Van Breda Kolff’s philosophy is perfect, especially at the developmental level. The coach gives the players some ideas to use to create these smaller combinations, and then the players use the spacing to create a shot. Too many teams and players are hamstrung trying to run a play or set up a play rather than understanding or learning to understand how to play basketball.

Here is an example of a Princeton University women’s basketball set used to find smaller combinations and create a shot through some basic tactical skills (I saw this in November, so it may not be exactly what Princeton runs, but my version based on my recollection of a frequent set of theirs).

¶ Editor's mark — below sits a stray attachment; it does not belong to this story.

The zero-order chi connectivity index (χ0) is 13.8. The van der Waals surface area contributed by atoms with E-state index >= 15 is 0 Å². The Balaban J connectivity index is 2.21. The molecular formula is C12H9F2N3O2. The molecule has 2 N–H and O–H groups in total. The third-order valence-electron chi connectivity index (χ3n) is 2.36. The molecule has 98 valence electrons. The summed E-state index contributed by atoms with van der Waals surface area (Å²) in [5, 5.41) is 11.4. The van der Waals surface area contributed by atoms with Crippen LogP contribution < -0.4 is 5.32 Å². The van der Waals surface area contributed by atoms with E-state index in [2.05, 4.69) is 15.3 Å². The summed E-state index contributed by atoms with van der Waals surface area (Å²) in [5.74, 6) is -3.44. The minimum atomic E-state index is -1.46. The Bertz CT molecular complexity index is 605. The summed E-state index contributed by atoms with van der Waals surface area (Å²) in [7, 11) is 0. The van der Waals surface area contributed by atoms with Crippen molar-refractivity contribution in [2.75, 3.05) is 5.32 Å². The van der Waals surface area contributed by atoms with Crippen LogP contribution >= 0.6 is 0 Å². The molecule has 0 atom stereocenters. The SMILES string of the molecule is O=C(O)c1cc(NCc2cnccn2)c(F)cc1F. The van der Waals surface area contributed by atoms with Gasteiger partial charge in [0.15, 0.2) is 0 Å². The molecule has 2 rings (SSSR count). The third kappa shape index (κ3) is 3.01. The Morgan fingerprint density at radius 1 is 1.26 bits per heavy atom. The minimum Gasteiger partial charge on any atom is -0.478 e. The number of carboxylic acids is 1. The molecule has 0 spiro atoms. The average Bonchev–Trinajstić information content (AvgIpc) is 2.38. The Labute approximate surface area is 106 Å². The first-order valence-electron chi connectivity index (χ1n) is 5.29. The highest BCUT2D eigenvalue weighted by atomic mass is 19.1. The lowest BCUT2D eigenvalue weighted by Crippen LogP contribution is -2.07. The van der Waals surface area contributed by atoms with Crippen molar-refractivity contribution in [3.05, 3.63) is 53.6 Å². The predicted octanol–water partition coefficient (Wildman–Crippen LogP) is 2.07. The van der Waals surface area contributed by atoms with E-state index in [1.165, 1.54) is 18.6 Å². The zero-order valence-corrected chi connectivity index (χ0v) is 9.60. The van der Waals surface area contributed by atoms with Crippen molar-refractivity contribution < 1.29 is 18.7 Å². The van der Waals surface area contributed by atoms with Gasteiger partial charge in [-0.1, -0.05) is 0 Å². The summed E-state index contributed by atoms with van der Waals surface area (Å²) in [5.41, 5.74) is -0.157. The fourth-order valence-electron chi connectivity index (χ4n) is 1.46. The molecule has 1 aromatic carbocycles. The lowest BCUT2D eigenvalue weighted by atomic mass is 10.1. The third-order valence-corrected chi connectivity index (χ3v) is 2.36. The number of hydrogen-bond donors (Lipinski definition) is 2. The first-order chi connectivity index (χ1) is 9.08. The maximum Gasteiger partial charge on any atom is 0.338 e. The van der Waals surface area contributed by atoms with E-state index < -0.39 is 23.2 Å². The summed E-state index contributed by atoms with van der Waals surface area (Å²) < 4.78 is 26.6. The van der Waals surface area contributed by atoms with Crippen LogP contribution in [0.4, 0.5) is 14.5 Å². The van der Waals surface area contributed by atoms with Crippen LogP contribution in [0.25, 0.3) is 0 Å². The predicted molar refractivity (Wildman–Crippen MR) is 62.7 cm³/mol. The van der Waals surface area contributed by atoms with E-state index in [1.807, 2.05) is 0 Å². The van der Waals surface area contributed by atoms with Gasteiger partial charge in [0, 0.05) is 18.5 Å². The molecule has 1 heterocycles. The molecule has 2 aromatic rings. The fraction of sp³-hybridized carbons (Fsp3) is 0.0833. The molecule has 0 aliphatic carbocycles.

The concepts are simple. First, get the ball to the corner and force the baseline defender to defend the ball in the corner (any zone defense becomes a 2-3 when the ball goes to the corner). Second, dribble out of the corner and fill behind the ball. If the baseline defender (O3) does not stay with the ball, she drives to the basket or shoots the open shot; a defender cannot leave the ball. If O1 leaves the high post area too quickly to push O3 off the ball, the offensive player in the high post is open for a shot or drive.

When X3 passes to X4 in the corner, O5 has to move to the ball or give up the open three-pointer. As she closes out, nobody is there to defend X5 cutting to the basket.

If O4 or O2 commit to X5, X2 or X1 is wide open for a three-pointer because the defense would be committing four players to three offensive players on the strong side.

This is simply a matter of using one basic tactical skill (dribble and fill) to create an advantageous smaller combination to get the ball inside against a zone defense.

By Brian McCormick
Director of Coaching,
Playmakers Basketball Development League